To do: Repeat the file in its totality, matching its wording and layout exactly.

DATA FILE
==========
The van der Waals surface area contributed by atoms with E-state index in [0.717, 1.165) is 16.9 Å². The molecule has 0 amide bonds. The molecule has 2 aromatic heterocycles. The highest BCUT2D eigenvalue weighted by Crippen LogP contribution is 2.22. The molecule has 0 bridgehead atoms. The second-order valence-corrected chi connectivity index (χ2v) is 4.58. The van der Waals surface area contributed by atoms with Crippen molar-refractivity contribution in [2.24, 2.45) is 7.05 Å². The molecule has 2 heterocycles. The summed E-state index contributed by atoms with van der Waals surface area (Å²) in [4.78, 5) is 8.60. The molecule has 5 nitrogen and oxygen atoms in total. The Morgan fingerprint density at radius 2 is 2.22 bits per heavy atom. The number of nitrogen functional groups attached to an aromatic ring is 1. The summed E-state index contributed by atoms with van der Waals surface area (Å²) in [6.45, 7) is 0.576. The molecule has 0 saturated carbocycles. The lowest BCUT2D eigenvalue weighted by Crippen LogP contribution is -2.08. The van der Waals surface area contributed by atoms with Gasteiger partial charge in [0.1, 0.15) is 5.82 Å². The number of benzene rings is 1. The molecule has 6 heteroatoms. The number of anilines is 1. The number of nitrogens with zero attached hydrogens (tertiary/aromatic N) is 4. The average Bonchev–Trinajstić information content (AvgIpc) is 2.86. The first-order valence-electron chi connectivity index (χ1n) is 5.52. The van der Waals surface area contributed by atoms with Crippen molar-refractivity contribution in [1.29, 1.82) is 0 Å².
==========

The van der Waals surface area contributed by atoms with E-state index in [0.717, 1.165) is 16.9 Å². The molecule has 0 amide bonds. The molecule has 2 aromatic heterocycles. The highest BCUT2D eigenvalue weighted by Crippen LogP contribution is 2.22. The molecule has 0 bridgehead atoms. The second-order valence-corrected chi connectivity index (χ2v) is 4.58. The van der Waals surface area contributed by atoms with Crippen molar-refractivity contribution in [2.24, 2.45) is 7.05 Å². The molecule has 2 heterocycles. The summed E-state index contributed by atoms with van der Waals surface area (Å²) in [4.78, 5) is 8.60. The molecule has 5 nitrogen and oxygen atoms in total. The Morgan fingerprint density at radius 2 is 2.22 bits per heavy atom. The number of nitrogen functional groups attached to an aromatic ring is 1. The summed E-state index contributed by atoms with van der Waals surface area (Å²) in [6.45, 7) is 0.576. The molecule has 0 saturated carbocycles. The lowest BCUT2D eigenvalue weighted by Crippen LogP contribution is -2.08. The van der Waals surface area contributed by atoms with Gasteiger partial charge in [0.1, 0.15) is 5.82 Å². The number of benzene rings is 1. The molecule has 6 heteroatoms. The number of anilines is 1. The number of nitrogens with zero attached hydrogens (tertiary/aromatic N) is 4. The average Bonchev–Trinajstić information content (AvgIpc) is 2.86. The first-order valence-electron chi connectivity index (χ1n) is 5.52. The van der Waals surface area contributed by atoms with Crippen molar-refractivity contribution in [1.29, 1.82) is 0 Å².